The 'Blackskins' Story: A Strong Image Provokes a Strong Reaction
The image is a strong one, and it inspired strong reactions from many of our Facebook followers, as well as debate in a comment thread that has now stretched to over 500 entries. There are many insightful comments in the thread—and many that aren't insightful.
Wayde Sid McCloud contributed one of the first responses, and to some extent hit the nail on the head: "When the African American cries racism, America has your back 100%. When Native Americans talk about racism towards them, it's ignored!"
He may be exaggerating with "has your back 100%" but it's safe to say that America has developed pretty good radar when it comes to racist images and words directed at African Americans. The Blackskins image is obviously racist. Nobody could argue that it is a "tribute" to African Americans. Through perseverance, the black community has largely succeeded in educating the rest of America about what images and words are disrespectful and harmful—but, unfortunately, Native Americans haven't gotten to that stage. When Natives call out an image as racist, they are often challenged. Everything from "It's a tribute" to "You're just being politically correct" to "It's a tradition—get over it." Would anyone advance those same arguments to a black person who was (rightfully) offended by the Blackskins image?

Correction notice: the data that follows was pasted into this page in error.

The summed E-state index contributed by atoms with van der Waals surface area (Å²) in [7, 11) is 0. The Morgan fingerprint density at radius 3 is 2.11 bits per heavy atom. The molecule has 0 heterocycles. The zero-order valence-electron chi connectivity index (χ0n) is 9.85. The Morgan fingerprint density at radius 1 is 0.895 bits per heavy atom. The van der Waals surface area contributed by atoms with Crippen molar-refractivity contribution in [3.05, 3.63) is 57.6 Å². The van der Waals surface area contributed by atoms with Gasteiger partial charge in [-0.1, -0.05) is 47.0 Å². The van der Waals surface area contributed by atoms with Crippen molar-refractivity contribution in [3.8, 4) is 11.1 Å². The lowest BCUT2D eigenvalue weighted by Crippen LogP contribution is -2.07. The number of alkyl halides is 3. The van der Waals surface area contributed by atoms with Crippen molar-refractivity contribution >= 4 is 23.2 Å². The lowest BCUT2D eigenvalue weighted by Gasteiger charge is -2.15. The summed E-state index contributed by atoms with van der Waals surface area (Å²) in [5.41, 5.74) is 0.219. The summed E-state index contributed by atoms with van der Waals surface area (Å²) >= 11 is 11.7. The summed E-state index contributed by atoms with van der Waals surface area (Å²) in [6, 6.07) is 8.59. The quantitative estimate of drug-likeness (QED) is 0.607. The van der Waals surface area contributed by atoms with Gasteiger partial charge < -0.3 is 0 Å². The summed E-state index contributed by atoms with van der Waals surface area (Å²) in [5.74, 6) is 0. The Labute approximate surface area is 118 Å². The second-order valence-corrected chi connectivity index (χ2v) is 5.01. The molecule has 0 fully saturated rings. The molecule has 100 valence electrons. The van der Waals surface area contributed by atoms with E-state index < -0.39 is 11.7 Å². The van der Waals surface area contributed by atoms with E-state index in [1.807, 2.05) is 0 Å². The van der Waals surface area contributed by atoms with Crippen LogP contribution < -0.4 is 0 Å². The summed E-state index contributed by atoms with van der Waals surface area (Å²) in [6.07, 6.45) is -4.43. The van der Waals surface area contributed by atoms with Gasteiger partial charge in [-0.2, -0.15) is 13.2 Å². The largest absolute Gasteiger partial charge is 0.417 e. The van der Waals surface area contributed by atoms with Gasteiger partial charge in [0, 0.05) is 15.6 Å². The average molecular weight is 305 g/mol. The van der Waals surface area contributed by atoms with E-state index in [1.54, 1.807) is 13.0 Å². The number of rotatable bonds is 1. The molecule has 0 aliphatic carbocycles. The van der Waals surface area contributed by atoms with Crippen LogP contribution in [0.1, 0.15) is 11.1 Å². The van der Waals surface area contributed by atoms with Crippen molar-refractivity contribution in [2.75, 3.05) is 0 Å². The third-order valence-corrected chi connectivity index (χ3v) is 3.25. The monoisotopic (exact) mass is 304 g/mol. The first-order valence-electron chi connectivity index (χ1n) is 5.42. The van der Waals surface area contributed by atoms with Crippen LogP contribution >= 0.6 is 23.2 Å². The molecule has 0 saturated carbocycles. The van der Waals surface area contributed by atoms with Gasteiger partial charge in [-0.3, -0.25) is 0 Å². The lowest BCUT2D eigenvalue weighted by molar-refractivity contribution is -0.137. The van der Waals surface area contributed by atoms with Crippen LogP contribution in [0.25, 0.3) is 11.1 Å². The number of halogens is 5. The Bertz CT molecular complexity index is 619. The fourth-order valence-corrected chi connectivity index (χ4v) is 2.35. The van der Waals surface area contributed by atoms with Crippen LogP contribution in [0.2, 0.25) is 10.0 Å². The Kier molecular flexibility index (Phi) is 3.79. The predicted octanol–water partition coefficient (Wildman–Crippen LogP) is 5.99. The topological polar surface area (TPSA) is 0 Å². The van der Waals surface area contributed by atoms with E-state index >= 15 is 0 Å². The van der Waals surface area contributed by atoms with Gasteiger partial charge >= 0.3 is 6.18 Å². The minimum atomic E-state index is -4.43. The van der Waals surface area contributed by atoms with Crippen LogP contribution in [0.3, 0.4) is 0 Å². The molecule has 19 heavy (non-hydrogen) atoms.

Some commenters (and there is no telling, on Facebook, whether the people chiming in have read the article) saw the Blackskins image as a "cheap shot" directed at African Americans, and wondered why American Indians would "attack" another group that also faces discrimination but isn't involved in the Redskins mascot discussions. The Blackskins image was not an attack on African Americans.
Look how far we have come—from a country that allowed slavery 150 years ago to one in which the Blackskins image would not be tolerated for a second. Every thinking American sees that it is racist, and that's laudable progress. And "Blackskins" isn't even a racial slur anyone uses.
Unfortunately, take the same image, substitute a 19th-century conception of a noble Indian and print the word "Redskins—which is a slur according to any dictionary—beneath it, and America goes blind to the racism. So blind that it's considered suitable for t-shirts, bumper stickers, and baby attire. And that's the point. American Indians have seen black Americans make great strides in reclaiming human dignity after brutal historic oppression. Black Americans in the year 2013 have made progress toward that mountaintop, and as a black man, Gerard Miller knows that. He also knows that American Indians would like to catch up.
For more on the Washington Redskins, see NFL's Goodell Softens on "Redskins" and Satirizing Redskins with Whiteskins.